As of Monday May 14, 2012, I have awoken. On Tuesday May 29, I altered my consciousness permanently and actualised my awakening. I would recommend that people who want to think about enlightenment read my Big Evolution paper also. If this is too direct, check out The Penny That Blots Out the Sun by Alfred Pulyan.
There's a difference between knowing the path and walking the path.
What is enlightenment? I don't know. But here I am, trying to characterise what enlightenment is. If you're completely comfortable with that, then you've reached a state of enlightenment.
That is pretty much the situation with almost every realisation I outline here, and with every realisation you get closer to complete enlightenment (by complete, I simply mean you cover all aspects of your thinking). Enlightenment at the outset, is simply being comfortable and accepting as your environment changes around you (knowing yourself). This doesn't mean that you have to consider yourself as standing still; on the contrary, you're moving through life in an equal and colinear manner. In other words, enlightenment is a dynamic (as opposed to static) process that occurs from birth to death. And in the end, it's a self determination process. In other words, who is to say that one human can say more (i.e., "judge") about another human being than another in this world? In fact, it would against the concept of enlightenment to make a statement such as "person X is not enlightened." (If you are, there would be no need to make such a statement; note the irony here of this whole missive in that context!)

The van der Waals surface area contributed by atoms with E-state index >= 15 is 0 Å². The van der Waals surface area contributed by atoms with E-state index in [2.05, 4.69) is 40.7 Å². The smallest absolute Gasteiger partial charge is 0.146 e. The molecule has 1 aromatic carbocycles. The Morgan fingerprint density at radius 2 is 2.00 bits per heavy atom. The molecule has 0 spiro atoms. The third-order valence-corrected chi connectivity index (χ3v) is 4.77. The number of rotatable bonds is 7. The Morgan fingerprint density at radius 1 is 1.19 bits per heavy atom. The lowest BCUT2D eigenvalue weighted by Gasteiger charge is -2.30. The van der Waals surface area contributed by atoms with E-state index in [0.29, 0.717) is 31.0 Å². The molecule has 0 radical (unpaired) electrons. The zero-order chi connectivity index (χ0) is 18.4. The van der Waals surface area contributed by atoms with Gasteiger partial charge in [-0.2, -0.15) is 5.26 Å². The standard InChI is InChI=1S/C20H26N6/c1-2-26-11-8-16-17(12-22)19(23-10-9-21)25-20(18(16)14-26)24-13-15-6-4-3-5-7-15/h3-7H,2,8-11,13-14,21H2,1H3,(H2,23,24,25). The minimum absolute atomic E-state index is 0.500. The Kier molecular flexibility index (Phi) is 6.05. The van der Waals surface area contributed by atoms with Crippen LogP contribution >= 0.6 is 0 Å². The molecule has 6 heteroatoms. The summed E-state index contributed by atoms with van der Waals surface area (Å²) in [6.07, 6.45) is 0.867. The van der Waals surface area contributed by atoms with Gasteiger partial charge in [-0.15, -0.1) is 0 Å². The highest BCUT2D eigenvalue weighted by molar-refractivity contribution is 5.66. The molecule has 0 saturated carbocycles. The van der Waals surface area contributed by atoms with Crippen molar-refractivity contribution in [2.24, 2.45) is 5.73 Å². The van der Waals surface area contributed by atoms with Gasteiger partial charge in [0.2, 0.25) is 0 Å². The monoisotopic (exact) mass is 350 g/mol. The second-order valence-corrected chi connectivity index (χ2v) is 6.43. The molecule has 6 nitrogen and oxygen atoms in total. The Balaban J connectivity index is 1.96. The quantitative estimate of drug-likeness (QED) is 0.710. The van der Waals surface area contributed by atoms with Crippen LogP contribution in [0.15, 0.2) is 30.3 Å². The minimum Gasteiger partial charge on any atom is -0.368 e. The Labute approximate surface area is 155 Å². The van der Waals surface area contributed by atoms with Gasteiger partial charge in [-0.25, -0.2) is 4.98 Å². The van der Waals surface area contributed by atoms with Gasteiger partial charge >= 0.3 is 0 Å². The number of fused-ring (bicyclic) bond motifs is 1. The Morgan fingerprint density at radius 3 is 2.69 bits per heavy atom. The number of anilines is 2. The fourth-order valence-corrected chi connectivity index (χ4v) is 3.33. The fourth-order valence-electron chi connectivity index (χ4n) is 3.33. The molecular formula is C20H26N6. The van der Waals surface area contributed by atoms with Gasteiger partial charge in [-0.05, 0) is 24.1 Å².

As arrogant as it may sound, I consider myself to be generally enlightened. There are few things that perturb me in terms of thought (even though I can lapse in terms of action---see the distinction I make below). I am writing this to clarify my thoughts (this is the reason I write everything else on this website) and hopefully it'll also give other people some insights. I don't believe there is a general path to enlightenment that many religions purport to provide, and my realisations should not be taken as such.